7574 S. 74th Street Franklin, Wisconsin 53132
I am a fifteen year old boy who has many hobbies, one of which
is collecting and restoring antique lawn mowers. Two years ago I
bought a 1954 Crafts man lawn mower from a man in Ripon, Wisconsin.
The mower was made for Sears by Yard-Man. It is powered by a
vertical shaft Power Products two-cycle engine made in Grafton,
This was a unique and attractive mower. One thing that made it
attractive was its bright colors. The engine and all metal parts
except the deck were painted a bright silver. The mower deck was
painted a bright, orange-red. The handle bar wasn’t painted at
all, but was varnished. Overall it is one sharp looking lawn
One of the mower’s features is that the engine crankshaft is
not a direct drive to the blade. It isn’t often that you see a
vertical shaft engine not having the blade directly mounted to the
engine crankshaft. This is a good idea, because the shaft on the
engine will not bend if an obstacle is hit with the blade.
Another odd thing about this mower is how the clutch system is
designed to run the blade. There is a foot pedal on the rear of the
mower deck. When you press this pedal down with your foot, the
engine slides towards you and tightens the belt to the blade shaft.
To stop the blade from turning, one has to lift the pedal, sliding
the engine forward.
This model was the first 21 inch rotary cut mower to use a Power
Products engine. Up until this time, all mowers that used Power
Product engines were only 16 or 17 inch cut mowers.
I started to restore my Craftsman in the summer of 1993. I
disassembled the whole mower and drew pictures of where the pieces
went, so I would not forget how to put it back together. I cleaned,
sanded, primed, and painted the lawn mower deck. After the deck was
fully cleaned, I used fine emery cloth and sanded the deck to even
out the areas where the old paint had chipped off, so the new paint
would be smooth. Several coats of Rustoleum gray colored primer
were used. For the final coat I used Tru-Test, Hi-Gloss, Orange-Red
spray paint, which matched the original color. Five coats of the
orange-red paint were applied.
The wheel hubs were prepared like the deck for painting. I used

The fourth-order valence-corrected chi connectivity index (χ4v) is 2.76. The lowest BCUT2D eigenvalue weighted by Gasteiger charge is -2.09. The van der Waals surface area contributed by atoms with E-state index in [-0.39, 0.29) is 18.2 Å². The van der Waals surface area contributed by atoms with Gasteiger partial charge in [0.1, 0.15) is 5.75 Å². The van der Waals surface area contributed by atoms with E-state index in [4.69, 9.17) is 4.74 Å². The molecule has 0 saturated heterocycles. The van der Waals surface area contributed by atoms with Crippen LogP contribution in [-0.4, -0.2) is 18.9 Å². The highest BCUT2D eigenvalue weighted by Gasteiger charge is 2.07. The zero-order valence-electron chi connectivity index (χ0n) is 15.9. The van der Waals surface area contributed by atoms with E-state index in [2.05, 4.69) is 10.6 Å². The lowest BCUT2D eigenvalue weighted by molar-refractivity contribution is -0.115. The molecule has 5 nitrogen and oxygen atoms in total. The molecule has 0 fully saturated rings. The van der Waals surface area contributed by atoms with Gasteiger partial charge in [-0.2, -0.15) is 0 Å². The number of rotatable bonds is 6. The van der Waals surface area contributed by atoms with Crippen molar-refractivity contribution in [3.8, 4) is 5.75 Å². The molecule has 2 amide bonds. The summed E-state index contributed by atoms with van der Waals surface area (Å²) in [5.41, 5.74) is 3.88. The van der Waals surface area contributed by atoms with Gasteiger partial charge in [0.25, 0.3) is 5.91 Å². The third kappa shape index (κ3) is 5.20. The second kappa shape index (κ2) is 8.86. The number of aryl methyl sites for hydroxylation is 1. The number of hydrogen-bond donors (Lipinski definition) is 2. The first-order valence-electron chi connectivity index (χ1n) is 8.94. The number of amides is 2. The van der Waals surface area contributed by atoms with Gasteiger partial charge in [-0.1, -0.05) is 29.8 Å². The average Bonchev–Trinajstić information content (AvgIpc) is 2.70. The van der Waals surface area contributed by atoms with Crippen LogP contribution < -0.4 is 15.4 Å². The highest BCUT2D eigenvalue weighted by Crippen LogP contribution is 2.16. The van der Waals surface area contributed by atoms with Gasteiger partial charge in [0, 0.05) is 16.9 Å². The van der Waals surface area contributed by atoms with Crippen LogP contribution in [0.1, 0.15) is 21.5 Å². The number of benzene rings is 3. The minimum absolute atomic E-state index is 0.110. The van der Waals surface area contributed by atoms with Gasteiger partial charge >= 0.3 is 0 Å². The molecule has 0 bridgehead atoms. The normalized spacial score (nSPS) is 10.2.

a Rustoleum bright silver spray paint. I had to tape the tire with
masking tape, to keep it unpainted. I remember sitting at the
kitchen table before my school bus arrived, taping my lawn mower
wheels, while eating breakfast!
The engine was fun to do because I knew how to repair these
engines quite well. My brother Chad and I collect Power Products
engines. We have many different types of Power Products engines,
including the rare vertical shaft twin cylinder engine. The engine
on the Sears mower was a typical single cylinder engine. The gas
tank was coated with rust. To remove the rust, I plugged the
openings and filled it partially with water and small rocks. Then,
I shook the gas tank until the rust had been scraped off by the
rocks. I dried the inside of the tank with a hair dryer and sprayed
some WD40 in it to prevent more rusting.
My dad sandblasted any rusty parts. The engine was in very good
condition. The condenser and the carburetor gasket needed to be
replaced. This was an easy gasket to make. The engine parts were
painted with Rustoleum, high heat, silver spray paint. I used
plastic wrap and masking tape to protect areas that I didn’t
want to be painted.
The handle and the clutch system were cleaned, wire-brushed and
painted. The wooden handle bar was sanded and varnished.
Putting the lawn mower together was simple. The hardest part was
adjusting the clutch system. You can see my 1954 Craftsman lawn
mower at antique tractor and gas engine shows in the Wiscon sin and
northern Illinois area. I’m now restoring a 1934 Sears 19 inch
reel mower with a Briggs ‘Y’ engine.